Thank you for reviewing again, Dailliard.

Removed "useful". The editor must have added it.

Done.

An interaction would be that a given predictor P1 is better at predicting variable V1 than P2, but that P2 is better at predicting V2 than P1. A predictor x outcome variable interaction. This shows up as lower than |1| correlations between the prediction correlation vectors. However, surprisingly, they were all close or closish to 1.

For instance, one might have posited that Islam prevalence should be good at predicting crime due to incompatible religion/culture, but that it has little influence on male unemployment. This wasn't found. The IQ x Islam vectors correlate |.99| (shown in Table 2). Surprising to me. I remember when I first got my hands on the Danish data, I checked for this. Obviously, having read a lot about intelligence and education, I would expect IQ to be a better predictor than Islam, but perhaps the other way around for crime. However, it was pretty linear there too. Actually, I didn't think of this way of testing it before now. Perhaps I should add this to the reanalysis of the Danish data. The Danish data is much more suited for testing it since the number of outcome variables is much larger (9 vs. 25).

How would you like me to change this?

Islam does not correlate highly with the others (data from the DF.cor object in R):

Islam x IQ = -27

x Altinok = -43

x GDP = -14

x International S = -.33

so it can be combined fruitfully in multiple regression. For instance, I tried with IQ+Islam to predict S scores in Norway (imp. 3). R2 adjusted is .59, i.e. r=0.77 which is higher than any of the predictors alone (if one doesn't consider S scores from Denmark a predictor, it has .78).

If there are no missing values for a case. Check the relevant code:

Fixed.

Fixed to: "the squared multiple correlation of regressing the first factor on the original variables".

Quote: 1) "Recent studies show that criminality and other useful socioeconomic traits"

Removed "useful". The editor must have added it.

Quote: 2) Use the equal or greater than sign (≥) rather than >=.

Done.

Quote: 3) "Are some predictors just generally better at predicting than others, or is there an interaction effect between predictor and variables?"

Not sure what you mean by interaction here. The question is whether any of the predictors have unique predictive power.

An interaction would be that a given predictor P1 is better at predicting variable V1 than P2, but that P2 is better at predicting V2 than P1. A predictor x outcome variable interaction. This shows up as lower than |1| correlations between the prediction correlation vectors. However, surprisingly, they were all close or closish to 1.

For instance, one might have posited that Islam prevalence should be good at predicting crime due to incompatible religion/culture, but that it has little influence on male unemployment. This wasn't found. The IQ x Islam vectors correlate |.99| (shown in Table 2). Surprising to me. I remember when I first got my hands on the Danish data, I checked for this. Obviously, having read a lot about intelligence and education, I would expect IQ to be a better predictor than Islam, but perhaps the other way around for crime. However, it was pretty linear there too. Actually, I didn't think of this way of testing it before now. Perhaps I should add this to the reanalysis of the Danish data. The Danish data is much more suited for testing it since the number of outcome variables is much larger (9 vs. 25).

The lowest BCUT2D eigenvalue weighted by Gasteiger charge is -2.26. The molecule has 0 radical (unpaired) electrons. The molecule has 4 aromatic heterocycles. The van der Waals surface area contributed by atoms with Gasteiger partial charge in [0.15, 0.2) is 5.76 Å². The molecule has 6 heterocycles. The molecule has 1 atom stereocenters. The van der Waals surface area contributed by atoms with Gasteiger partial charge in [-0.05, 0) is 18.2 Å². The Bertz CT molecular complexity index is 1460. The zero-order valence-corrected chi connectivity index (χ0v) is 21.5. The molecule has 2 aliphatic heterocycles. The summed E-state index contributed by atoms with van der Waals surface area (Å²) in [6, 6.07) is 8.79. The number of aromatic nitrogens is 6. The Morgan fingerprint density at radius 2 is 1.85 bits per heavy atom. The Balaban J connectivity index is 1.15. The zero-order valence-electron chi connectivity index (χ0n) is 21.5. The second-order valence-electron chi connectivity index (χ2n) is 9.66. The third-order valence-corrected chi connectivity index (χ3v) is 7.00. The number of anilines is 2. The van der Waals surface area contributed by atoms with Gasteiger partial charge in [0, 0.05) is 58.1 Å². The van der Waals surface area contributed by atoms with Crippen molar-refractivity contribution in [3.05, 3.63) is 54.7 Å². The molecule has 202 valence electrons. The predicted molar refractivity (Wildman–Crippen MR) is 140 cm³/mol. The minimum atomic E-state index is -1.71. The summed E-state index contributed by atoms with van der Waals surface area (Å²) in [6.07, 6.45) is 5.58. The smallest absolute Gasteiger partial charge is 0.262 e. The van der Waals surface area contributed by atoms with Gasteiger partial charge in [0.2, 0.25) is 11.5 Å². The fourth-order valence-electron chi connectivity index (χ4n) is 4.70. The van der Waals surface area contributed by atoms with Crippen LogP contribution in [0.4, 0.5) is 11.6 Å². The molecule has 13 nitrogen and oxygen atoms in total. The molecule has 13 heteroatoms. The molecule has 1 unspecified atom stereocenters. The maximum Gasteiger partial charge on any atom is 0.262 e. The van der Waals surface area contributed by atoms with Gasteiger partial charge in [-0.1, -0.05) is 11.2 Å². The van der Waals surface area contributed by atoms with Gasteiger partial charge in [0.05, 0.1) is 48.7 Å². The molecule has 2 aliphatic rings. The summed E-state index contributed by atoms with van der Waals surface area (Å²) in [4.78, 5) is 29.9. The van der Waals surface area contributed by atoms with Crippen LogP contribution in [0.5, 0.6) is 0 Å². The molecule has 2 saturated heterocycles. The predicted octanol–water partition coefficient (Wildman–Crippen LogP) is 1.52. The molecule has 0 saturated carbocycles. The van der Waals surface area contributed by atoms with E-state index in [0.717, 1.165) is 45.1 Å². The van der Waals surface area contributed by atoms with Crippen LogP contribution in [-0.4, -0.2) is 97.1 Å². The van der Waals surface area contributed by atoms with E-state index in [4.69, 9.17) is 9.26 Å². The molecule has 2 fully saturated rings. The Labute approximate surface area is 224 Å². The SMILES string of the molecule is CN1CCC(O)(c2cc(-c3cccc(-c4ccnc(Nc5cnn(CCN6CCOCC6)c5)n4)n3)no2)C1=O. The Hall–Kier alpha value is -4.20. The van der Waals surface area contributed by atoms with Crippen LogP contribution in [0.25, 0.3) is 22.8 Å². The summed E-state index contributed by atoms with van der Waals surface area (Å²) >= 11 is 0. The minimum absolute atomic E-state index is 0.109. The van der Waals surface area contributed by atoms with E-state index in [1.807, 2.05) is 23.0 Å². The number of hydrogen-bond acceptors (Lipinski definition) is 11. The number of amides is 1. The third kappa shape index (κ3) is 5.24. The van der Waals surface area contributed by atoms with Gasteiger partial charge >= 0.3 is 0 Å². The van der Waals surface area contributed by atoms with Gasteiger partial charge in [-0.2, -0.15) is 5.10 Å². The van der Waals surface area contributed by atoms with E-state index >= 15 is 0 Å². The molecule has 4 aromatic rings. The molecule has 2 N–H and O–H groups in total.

How would you like me to change this?

Islam does not correlate highly with the others (data from the DF.cor object in R):

Islam x IQ = -27

x Altinok = -43

x GDP = -14

x International S = -.33

so it can be combined fruitfully in multiple regression. For instance, I tried with IQ+Islam to predict S scores in Norway (imp. 3). R2 adjusted is .59, i.e. r=0.77 which is higher than any of the predictors alone (if one doesn't consider S scores from Denmark a predictor, it has .78).

Quote:4) "using multiple imputation8 to impute data to cases with 1 or fewer missing values"

How is it possible to have fewer than 1 missing values?

If there are no missing values for a case. Check the relevant code:

Code:

`#count NA's`

DF.norway.missing = apply(DF.norway, 1, is.na) #produces a col with T/F for each case

DF.norway.missing = apply(DF.norway.missing, 2, sum) #sums the number of missing per col

DF.norway.missing.table = table(DF.norway.missing) #tabulates them

#subsets

DF.norway.complete = DF.norway[DF.norway.missing <= 0,] #complete cases only, reduces N to 15

DF.norway.miss.1 = DF.norway[DF.norway.missing <= 1,] #keep data with 1 or less missing values, N=18

DF.norway.miss.2 = DF.norway[DF.norway.missing <= 2,] #keep data with 2 or less missing values, N=26

DF.norway.miss.3 = DF.norway[DF.norway.missing <= 3,] #keep data with 3 or less missing values, N=67

Quote: 5) "Table 4 shows description statistics"

Fixed.

Quote: 6) "the squared multiple correlation of regression the first factor on the original variables"

Word missing or something.

Fixed to: "the squared multiple correlation of regressing the first factor on the original variables".